Home / PhotographyA Million Photos Were Used to Create This Dazzling Three-Year Time-Lapse of Singapore

A Million Photos Were Used to Create This Dazzling Three-Year Time-Lapse of Singapore

Over the span of three years (500 days of shooting), photographer Keith Loutit has made one monumentally impressive time-lapse portrait of the ever-shifting city of Singapore. In The Lion City II — Majulah, he has condensed one million images to a moving collage that runs just under five minutes, showing staggering perspectives of a metropolis pulsing with perpetual energy.

“Majulah” means “onward” in Malay, and that sense of forward movement throbs in every moment of the film. From wide-varying angles and hours, Loutit captures the undulating clouds that swell over the rising skyline, the jittery electricity of lights flicking on and off in apartment windows, the cars reduced to racing streaks of technicolor headlights down dark streets, and the jagged dancing of cranes, constantly in the midst of construction. New high-rises twist up from the earth like corkscrews as the sun rises, falls, and rises again, casting changing shades on buildings that appear no less alive than the natural landscape surrounding them.

The final production is a minute and a half longer than Loutit had originally planned, despite the fact that he cut 75% of the photographs he shot, which evidences the massive scope of work that went into the project. For the soundtrack, he teamed up with composer and producer Michael Alder Miltersen of Sepia Productions, who traveled to Singapore from Copenhagen every year so the pair could collaborate side by side. The music plays a powerful role, especially when combined with the imagery—its electronic beat brings the city's jolting energy to life.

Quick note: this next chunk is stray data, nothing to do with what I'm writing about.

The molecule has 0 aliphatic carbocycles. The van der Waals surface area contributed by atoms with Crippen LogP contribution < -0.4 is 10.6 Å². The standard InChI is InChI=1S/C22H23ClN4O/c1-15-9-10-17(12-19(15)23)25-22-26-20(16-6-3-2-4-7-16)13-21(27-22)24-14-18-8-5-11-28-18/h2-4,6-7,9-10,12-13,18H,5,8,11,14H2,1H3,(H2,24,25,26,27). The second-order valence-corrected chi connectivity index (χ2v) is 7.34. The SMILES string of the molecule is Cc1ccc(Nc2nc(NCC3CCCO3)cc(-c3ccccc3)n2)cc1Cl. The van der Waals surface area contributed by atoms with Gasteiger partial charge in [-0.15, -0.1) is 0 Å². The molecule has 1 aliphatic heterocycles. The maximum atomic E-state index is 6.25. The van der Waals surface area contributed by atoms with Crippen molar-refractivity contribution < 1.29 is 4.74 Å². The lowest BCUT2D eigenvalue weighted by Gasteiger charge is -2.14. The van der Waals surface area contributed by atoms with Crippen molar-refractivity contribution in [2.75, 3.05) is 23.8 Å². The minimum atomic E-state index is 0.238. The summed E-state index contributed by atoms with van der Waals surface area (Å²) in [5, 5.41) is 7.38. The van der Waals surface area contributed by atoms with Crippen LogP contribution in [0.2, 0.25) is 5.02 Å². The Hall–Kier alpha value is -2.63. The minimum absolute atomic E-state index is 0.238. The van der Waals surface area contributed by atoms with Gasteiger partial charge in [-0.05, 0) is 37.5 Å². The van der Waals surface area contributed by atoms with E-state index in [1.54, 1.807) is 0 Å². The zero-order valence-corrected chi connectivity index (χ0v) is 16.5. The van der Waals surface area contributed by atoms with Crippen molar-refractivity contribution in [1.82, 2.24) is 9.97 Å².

You can see the full video below or on Loutit's Vimeo page. Don't miss the 3:10 mark, when the sky shatters with lightning—the bolts seem to represent the high-voltage charge of change in a metropolis where the natural atmosphere coalesces with human construction as one force for forward motion.

Keith Loutit: Website | Facebook | Twitter | Vimeo
Michael Alder Miltersen: Website | Facebook | Vimeo
via [PetaPixel]

All images via Keith Loutit.

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